Stanford PIPL translation: Article 56 excerpt

Transferring Personal Data Overseas Under the PIPL

While it's fine to send personal data overseas, you must comply with certain rules to do so.

Most importantly, you can't transfer personal data outside China unless you have a lawful basis for sharing the data and you get an individual's specific, informed consent to the transfer.

  • There should be sufficient security measures in place to protect any data before, during, and after the transfer
  • You must keep a clear record of any overseas data transfers you make
  • Before you make the transfer, you should conduct an impact assessment to consider any risks involved in sharing the data

You should check for additional guidance from the Cyberspace Administration of China (CAC) before making any overseas transfers.

Reporting Data Breaches

Reporting Data Breaches

The rules for data breach reporting can be found in Article 57.

In summary, you must inform the department performing data protection duties if you know or suspect that personal data has been lost, leaked, or compromised in some way. You should set out:

  • What information was (or may) have been compromised
  • Any steps you took to limit the damage or remedy the situation e.g. fixing a security malfunction
  • How the department can contact you to discuss the breach further

You don't need to inform individuals unless actual harm has been caused, or the relevant department believes that harm will be caused.

Obligations for Personal Data Processors

As a company processing personal data, you have certain obligations under PIPL which can be summarised as follows:

  • You must implement a secure system for processing and managing personal information
  • You can't process personal data without appropriate security safeguards in place e.g. encryption and de-identification
  • It's crucial that you provide regular training and cybersecurity guidance to staff
  • Compliance audits must be completed at regular intervals
  • You must abide by any other security requirements introduced by the PIPL

And, finally, you must remember that you need a lawful basis for processing personal data. Your responsibilities are set out in more detail in Article 51 of the Law:

Stanford PIPL translation: Article 51

Penalties for Breaching the PIPL

The financial penalties for breaching the PIPL can be steep, and they apply if you break the law or fail to take sufficient steps to protect personal data in your possession. You might also face a court action from affected individuals if you fail to let them exercise their privacy rights under the PIPL.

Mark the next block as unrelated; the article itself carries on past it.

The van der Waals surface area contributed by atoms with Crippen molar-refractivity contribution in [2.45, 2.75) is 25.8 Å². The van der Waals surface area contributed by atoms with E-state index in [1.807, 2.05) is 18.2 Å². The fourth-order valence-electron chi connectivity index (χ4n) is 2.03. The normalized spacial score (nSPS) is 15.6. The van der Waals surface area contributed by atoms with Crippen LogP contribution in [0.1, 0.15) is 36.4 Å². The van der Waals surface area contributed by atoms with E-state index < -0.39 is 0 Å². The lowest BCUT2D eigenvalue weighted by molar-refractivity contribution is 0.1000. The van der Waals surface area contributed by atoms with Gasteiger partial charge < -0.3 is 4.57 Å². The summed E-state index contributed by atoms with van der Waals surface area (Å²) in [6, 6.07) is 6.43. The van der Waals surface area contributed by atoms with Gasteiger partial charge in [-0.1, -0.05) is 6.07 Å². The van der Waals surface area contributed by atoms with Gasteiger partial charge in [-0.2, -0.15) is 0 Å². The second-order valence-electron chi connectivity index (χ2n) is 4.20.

• You will normally be contacted by a regulatory body and given the chance to fix the problem before fines apply
  • If you fail to fix the problem, you could be fined up to RMB 1 million (approx. $154,000)
  • Individuals can also be held personally liable, depending on the nature of the breach

If the breach is sufficiently serious, then you might face additional sanctions, such as:

  • Seizure of income
  • Business closure
  • Fines of up to 5% of your annual revenue

Given how severe these penalties can be, you should get legal advice if you're worried about meeting your PIPL compliance obligations.


China's Personal Information Protection Law (PIPL) is a huge step forward for Chinese privacy law. The law is designed to help people protect their personal and sensitive data, and to ensure companies take appropriate steps to safeguard any data provided to them.

  • Companies need a lawful basis for processing any personal data.
  • Individuals can sue companies who refuse to let them exercise their privacy rights.
  • You need additional consent for processing sensitive data or sharing it with external entities.
  • It's a breach of the law to send data overseas without performing an impact assessment.
  • Data breaches must be reported to the appropriate authorities and, where appropriate, affected individuals.
  • Failing to fix any data breaches flagged by regulatory bodies could result in steep financial penalties.

Ensure compliance by:

  • Obtaining clear, free, and informed consent wherever necessary
  • Drafting a Privacy Policy to explain what rights users have, and how they may exercise them
  • Report data breaches as soon as you're aware of them, and take steps to mitigate damage
  • Comply with any orders set out by the regulatory bodies
  • Keep an eye on the law for any changes or updates. It's relatively new, so further guidance will likely appear as time goes on.